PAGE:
Rara quote

How it affects us on the outside is often unavoidable, but we can control how it speaks to our insides. We can translate it–changing what is whispered into a language that creates our best selves, and a landscape of our best possibility. Language is our legacy, after all–and, much like perspective, is a melody of science and art.

Today, the sun set over me. Her rays warmed the air and her shimmering power stilled the clouds. Fragments of orange and silky webs of red-purple shot around in all directions, kissing the ground with pink light. The sun herself glorified in the show–radiating inward as much as outward–reveling in her great celestial roundness and yawning into her cosmic nap.

Below her, on the dusty plateau around me, a baby jackrabbit chased a pale green apple, paying no mind to the schedules of stars. He tried to capture the fruit, but its size was too great for such small eager hands and it would simply roll away. The little rabbit didn’t seem to mind the chase–the treasured green prize was more than worth a weary hunt. A hundred feet above his tall ears and grand adventures, a bird flew in circles, stretching her wings and enjoying this brief moment of time where her wingspan was larger than the sun. She sang loudly, and her whistled song was about her freedom from everyone and her ownership of all the world. No one contested her tune or argued her claim, because no one could. Hers is a freedom that lives in her heart and an ownership of possibility that lives in her mind–and she is the only one who has power or providence there, in her insides, where the truth of her lives.

I mimicked her whistle and she approved–acknowledging my heart’s freedom with a proud slant of her head. I nodded back and caught another glimpse of the little rabbit. He was focused on apples and even less interested in whistled freedoms than in the mapping patterns of magnificent stars. I let myself absorb the secrets of the Sleeper, the Hunter, and the Singer. It required no shift of diagonal or distance because beauty such as theirs needs no elevation. Anyone who looks or listens will experience full measure of their truths–the sun’s faith in the sanctity of cycles, the rabbit’s dedication to the purity of the present moment, and the bird’s reminder that every soul is as free as it believes itself to be. I filled my mind with their wisdoms and carried the inspiration with me–down the pathway, past the guards, through the gates, and into my prison cell…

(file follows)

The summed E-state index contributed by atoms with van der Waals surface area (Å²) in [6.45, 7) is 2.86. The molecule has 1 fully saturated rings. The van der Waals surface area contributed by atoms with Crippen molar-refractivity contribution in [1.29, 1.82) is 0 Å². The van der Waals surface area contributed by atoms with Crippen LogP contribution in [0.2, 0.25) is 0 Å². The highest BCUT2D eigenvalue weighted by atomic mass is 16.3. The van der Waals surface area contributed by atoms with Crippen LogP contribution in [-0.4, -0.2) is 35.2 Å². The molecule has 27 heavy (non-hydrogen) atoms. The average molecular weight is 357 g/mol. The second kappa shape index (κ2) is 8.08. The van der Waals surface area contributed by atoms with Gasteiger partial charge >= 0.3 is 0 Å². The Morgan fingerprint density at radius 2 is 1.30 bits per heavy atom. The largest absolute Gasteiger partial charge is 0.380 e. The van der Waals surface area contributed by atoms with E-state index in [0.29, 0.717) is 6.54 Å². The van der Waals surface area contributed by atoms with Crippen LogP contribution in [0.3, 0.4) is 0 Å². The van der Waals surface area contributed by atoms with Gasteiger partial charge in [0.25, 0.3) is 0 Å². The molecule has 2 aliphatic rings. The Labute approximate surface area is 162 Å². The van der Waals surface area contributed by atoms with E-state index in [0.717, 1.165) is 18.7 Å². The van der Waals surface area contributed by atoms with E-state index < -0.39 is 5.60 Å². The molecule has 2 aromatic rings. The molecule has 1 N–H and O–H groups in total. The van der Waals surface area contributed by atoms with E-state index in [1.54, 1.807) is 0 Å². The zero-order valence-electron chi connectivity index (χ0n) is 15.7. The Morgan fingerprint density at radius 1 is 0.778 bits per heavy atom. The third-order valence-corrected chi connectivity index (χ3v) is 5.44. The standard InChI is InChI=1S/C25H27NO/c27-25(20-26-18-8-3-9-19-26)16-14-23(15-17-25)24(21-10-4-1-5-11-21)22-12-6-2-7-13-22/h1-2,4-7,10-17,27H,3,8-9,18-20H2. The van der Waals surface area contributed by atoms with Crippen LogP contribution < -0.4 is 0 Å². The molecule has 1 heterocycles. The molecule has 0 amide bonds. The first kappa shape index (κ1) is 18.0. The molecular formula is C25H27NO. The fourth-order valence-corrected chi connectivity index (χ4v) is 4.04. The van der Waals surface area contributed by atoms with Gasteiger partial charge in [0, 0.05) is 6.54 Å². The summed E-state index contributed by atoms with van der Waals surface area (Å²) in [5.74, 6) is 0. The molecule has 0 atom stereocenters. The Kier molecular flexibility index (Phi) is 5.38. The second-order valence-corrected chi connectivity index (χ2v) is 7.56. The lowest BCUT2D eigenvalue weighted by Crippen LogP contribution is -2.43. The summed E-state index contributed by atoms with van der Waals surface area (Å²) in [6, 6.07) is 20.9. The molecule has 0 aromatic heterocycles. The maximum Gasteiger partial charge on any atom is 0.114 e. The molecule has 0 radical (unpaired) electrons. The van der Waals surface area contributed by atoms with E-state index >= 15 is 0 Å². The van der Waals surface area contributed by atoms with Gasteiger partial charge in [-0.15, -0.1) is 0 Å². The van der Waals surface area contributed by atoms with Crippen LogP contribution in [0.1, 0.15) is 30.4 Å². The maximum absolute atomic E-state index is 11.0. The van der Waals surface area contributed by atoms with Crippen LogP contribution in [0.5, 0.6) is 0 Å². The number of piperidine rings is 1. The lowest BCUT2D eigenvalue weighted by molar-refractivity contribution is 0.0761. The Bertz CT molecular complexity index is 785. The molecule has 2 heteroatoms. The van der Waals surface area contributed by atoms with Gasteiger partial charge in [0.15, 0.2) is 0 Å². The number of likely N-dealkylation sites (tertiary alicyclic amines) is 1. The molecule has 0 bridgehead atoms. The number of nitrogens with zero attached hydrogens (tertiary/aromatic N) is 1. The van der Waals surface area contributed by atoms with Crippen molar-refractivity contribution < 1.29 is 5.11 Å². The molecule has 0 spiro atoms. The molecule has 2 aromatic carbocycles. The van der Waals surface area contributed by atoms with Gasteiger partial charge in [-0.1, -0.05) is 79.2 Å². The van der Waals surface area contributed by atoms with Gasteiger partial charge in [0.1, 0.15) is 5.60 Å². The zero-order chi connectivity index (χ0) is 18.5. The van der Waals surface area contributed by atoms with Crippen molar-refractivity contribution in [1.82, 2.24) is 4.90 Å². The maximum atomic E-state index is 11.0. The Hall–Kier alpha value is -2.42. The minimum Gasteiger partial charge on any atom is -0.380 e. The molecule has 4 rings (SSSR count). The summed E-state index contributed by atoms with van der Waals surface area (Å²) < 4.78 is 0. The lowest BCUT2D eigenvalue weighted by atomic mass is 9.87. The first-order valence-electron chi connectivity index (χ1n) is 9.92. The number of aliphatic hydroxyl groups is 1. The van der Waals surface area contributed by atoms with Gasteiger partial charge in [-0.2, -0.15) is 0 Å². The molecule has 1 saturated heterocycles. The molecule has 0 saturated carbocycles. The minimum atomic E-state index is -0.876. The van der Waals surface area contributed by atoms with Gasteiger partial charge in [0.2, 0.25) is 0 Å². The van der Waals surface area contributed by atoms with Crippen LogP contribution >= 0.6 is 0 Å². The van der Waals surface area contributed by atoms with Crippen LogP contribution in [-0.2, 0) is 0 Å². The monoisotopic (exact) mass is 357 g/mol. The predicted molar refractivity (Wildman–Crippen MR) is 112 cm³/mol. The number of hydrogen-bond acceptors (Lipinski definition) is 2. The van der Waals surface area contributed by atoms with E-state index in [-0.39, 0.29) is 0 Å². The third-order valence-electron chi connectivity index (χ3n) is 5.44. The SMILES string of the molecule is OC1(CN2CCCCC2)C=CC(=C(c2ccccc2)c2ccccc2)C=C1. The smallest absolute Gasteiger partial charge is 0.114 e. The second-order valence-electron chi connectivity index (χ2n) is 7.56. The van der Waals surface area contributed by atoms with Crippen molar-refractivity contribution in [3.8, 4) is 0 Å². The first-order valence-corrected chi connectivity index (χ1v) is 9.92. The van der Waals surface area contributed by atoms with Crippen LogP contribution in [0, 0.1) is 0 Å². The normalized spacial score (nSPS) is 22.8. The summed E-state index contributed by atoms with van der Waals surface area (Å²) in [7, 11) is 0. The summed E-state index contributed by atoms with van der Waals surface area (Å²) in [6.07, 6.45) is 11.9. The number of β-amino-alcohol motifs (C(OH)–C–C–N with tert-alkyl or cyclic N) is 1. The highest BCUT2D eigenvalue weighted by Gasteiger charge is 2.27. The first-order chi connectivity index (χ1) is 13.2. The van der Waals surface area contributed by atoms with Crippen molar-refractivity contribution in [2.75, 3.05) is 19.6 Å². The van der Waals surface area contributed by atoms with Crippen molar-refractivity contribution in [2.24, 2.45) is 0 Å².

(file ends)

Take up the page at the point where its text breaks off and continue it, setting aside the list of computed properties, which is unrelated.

where I continued to whistle the song of my freedom.

Such is the power of perspective and beauty.

Love,

Rara

animation of sun

Peace Challenge: Taking Action

B4Peace

 

Many of you have been Blogging for Peace with me for over a year and a half now. I have no doubts that our posts have had an effect on countless individuals in ways we may know or never know. I thank you for all you have done for peace.

Now, I’m going to ask you to take a step further. I am inviting you to take action.

Boys with T-shirt

As some of you may know, I’m launching a new website called RaisingCompassionateBoys.com. This is my effort to bring peace back to our schools where violence, bullying, and viral humiliations have run rampant.

So here is my challenge:

  1. Watch the videos on RaisingCompassionateBoys.com about how to cultivate compassion in boys and ourselves.
  2. Find a boy or group of boys to raise, mentor, befriend, coach, or teach. Some of you may have sons. Others might be youth leaders, coaches, counselors, aunts and uncles, neighbors, or teachers who interact with boys on a regular basis.
  3. Practice cultivating compassion in this boy or these boys on a daily basis.
  4. Role Model compassion for any boys in your presence.

I have no doubts that if a critical mass of adults take on this challenge of raising compassionate boys, we can change not only our schools, but also our society, the world, and the future.

Click here to receive the free videos on raising compassionate boys.

I hope you and your friends and followers will join me on this challenge in whatever form you deem feasible.